his DAQ schematic is a new improved version of my old ROCKET THRUST STAND SMALL DAQ SYSTEM. The small changes that I made are as follow:
- A small PPTC fuse was placed at the input to limit the current drawn from the battery in case of short circuit
- The 5v excitation voltage is buffered now through an OPAMP in order to supply higher current if needed
- The output of the instrumental amplifier was shifted to 1.2 volts for more accurate measurements and calibration
The rest of the DAQ system remains the same:
– This DAQ system can be powered from 8.5 volts to 12 volt DC or AC sources, where the polarity of the connectors is not important. If the supply voltage drops below 8.5v the system still will be working but the readings will no longer be correct
*Please note that some rechargeable “9 volt” batteries have actual nominal voltage of less than 8.5 volt
– The total consumption while recording the test is about 50 mA
– It can record up to 3 tests before you will need to erase the memory
– The total test time allowed per bank of memory is approximately 16 seconds
– Can work in autonomous mode where the data is stored in memory or in real-time mode by sending the data directly to the PC
– In stand-alone mode the time stamp is 0.002 seconds
– In real-time mode the time stamp is 0.01 seconds
– Circular buffer that keeps data for 1/4 second before the detected start
– Automatically detects the start
– Low-voltage detection
– There are two ports – PORT A and PORT B
– Port A is intended for load cells (this is normally where the thrust stand is connected)
– Port B can be used to connect another source to be digitized where the input voltage shouldn’t exceed 5 volts (although there is a clamping diode that should prevent damage to the system if this voltage is surpassed)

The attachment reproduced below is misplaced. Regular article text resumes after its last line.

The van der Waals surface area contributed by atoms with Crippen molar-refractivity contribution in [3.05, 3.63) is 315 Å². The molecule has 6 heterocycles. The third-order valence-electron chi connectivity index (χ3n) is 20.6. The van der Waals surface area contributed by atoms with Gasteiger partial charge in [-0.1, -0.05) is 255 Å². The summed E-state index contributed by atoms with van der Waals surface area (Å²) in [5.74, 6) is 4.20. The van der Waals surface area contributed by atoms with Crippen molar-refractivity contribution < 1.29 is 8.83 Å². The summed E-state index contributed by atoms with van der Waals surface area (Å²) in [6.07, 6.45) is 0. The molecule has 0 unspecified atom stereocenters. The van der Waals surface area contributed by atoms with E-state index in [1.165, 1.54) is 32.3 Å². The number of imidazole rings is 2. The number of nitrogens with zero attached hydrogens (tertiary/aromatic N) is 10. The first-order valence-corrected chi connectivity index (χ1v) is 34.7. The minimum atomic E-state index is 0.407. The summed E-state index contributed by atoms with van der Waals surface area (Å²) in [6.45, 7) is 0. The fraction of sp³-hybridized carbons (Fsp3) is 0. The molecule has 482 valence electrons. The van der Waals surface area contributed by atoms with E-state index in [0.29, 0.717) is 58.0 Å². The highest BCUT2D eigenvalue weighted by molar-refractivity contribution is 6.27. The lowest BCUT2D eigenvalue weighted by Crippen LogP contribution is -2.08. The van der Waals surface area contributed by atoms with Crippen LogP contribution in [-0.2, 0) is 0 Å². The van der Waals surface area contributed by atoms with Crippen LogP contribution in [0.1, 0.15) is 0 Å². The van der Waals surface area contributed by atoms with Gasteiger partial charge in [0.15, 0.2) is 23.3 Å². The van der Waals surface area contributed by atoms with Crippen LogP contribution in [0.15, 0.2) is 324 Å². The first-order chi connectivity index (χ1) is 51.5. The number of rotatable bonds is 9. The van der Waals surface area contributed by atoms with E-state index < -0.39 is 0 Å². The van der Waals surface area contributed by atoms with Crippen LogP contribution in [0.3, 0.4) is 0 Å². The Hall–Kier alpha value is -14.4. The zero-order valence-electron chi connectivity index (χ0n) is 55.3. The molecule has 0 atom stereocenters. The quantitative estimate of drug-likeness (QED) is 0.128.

– JP1 (the one next to the USB port) will enable/disable the buzzer
– JP3 to JP6 will select the system gain – 100, 200, 500 and 1000 times. This is to say that the signal from the load cell will be amplified that many times
– The small button on the bottom side is intended to provide the possibility to format the device even when it is not connected to a computer. To prevent accidental erasure there is a procedure to follow before the memory can be erased
This reference diode is configured to work in the range from 8.5 to 12v with a standard load cell load of more than 300 Ohm. The LDO regulator works down to 6v while keeping 5 volt output. However if the power supply drops below 8.5v the output from the reference diode (under load) will be lower than 5 volts.
The system will compare the voltage output from the 5 volt reference diode and the LDO regulator. If there is a difference of more than 50 mV from both outputs the system will stop and give a continuous audio signal meaning that the battery output is less than 8.5 volts.
The PCB size and the main components remained at the same place, so the case from the old DAQ described here (ROCKET THRUST STAND SMALL DAQ SYSTEM) can be used with this DAQ as well.
The firmware was modified to account for the changed ports to which the LEDs are connected, but the logical flowchart remains unchanged.
I used the opportunity to fix some bugs in the software and also I made a nice addition to the functionality by adding a Furrier analysis for stand data. The DFT was done by implementing the DSPLib library.
You can see in the next two screenshots the frequency spectrum of a real motor test from RocKI.
My initial intention was to use the thrust stand with calibration weights of at least 1 kg which allows you to use 1kg load cells. But I have been already asked several times if the thrust stand DAQ can be used for micro motors where thrust in the gram-range will be measured.
To do that you will have to use a load cell, rated less than 1 kg (for example 100gr, 200gr or 500gr load cells). However in this case you will need calibration weights of less than 1 kg. To implement this function I had to make a minor modification in the firmware as well as in the software application. Now you will have the option of choosing what is the measurement unit used for calibration i.e. kilograms or grams and the calibration weight range is either from 1gr to 255gr or 1kg to 255kg.
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